Council chief blames ‘long term staff sickness’ for falling behind on health and safety inspection of privately owned Fenland houses

Cllr Will Sutton (far right) about and about during election time. He is seen with Steve Barclay MP,

Cllr Will Sutton (far right) about and about during election time. He is seen with Steve Barclay MP, David Broker, Grace Bellamy and Cyril Bellamy. PHOTO: Archant - Credit: Archant

Council chiefs admitted this week they have missed their target for safety and health checks on private homes.

Councillor Will Sutton, Fenland Council’s portfolio holder for housing, reveals the gloomy forecast in a report that blames staff illnesses for the failure.

“The drop in performance is due to long term staff sickness,” said Cllr Sutton. “We are looking at options to rectify this position.”

He added: “A profile of inspections is being developed to reach the target by the end of the financial year.”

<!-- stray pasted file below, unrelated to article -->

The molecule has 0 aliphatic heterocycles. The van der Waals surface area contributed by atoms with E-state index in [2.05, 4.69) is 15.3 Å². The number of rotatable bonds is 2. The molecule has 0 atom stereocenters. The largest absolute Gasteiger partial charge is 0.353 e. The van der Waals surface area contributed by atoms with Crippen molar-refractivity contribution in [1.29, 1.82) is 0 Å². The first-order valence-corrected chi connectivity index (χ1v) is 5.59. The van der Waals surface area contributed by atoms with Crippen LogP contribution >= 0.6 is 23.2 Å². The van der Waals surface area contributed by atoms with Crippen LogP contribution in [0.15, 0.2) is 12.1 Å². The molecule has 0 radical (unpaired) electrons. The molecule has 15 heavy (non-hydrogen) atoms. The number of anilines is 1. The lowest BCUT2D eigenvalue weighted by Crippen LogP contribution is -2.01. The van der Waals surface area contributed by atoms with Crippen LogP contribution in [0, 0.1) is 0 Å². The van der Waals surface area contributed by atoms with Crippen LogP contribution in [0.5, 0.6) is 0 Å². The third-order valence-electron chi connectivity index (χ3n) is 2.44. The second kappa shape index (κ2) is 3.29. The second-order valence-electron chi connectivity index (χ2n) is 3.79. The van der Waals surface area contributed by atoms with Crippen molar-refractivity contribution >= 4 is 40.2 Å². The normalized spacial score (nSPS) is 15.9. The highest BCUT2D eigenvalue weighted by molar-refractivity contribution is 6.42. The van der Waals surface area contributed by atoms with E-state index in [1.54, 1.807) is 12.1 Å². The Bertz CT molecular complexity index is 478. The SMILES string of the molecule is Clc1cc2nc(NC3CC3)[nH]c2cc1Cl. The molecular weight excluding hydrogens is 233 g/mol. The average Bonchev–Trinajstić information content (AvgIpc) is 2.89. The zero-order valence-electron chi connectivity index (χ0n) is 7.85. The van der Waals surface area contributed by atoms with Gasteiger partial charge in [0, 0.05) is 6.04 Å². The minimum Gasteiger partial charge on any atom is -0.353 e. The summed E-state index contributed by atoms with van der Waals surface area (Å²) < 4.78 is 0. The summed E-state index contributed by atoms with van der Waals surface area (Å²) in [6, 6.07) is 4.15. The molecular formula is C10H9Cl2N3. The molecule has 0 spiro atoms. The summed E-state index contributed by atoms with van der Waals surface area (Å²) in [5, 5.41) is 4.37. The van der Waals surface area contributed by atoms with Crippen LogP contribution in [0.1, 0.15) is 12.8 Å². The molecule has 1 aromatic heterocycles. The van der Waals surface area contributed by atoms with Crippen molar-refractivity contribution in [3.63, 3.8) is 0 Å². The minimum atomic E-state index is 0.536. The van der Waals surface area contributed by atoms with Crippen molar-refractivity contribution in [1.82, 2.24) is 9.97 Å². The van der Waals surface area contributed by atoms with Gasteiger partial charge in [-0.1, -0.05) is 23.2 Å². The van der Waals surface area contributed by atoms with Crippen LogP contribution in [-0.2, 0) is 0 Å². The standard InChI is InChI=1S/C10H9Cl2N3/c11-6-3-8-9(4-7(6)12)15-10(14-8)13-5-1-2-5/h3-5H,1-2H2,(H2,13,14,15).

Ironically Fenland Council has recently been forced to drop proposals for a selective licensing policy in seven wards in Wisbech which would have been seen landlords of private rented property forced to comply with new regulations.

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The council wanted to help phase out bad housing practices by bringing in five year licences for each house: checks would then be made on anti social behaviour and poor living standards. The plan was dropped after fierce opposition by many members of the Tory controlled authority.

Cllr Sutton said the cumulative target for 2016/17 (it ends on March 31) was for 200 private homes to have been inspected and where “positive actions are taken to address safety and cohesion issues”.

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However he says by the end of 2016 only 93 had been inspected and in December, the last month where figures are available, 11 were inspected.

The figures show the council is not even skimming the surface of checking up on the growing number of houses in multiple occupation (HMOs); in December just two such houses, both in Wisbech, were checked out.

However Cllr Sutton believes the council is performing better among the homeless- his report says that in December seven surveys were handed out at homeless interviews and “and seven were returned highlighting that customers were satisfied or very satisfied with the information and help they received”.

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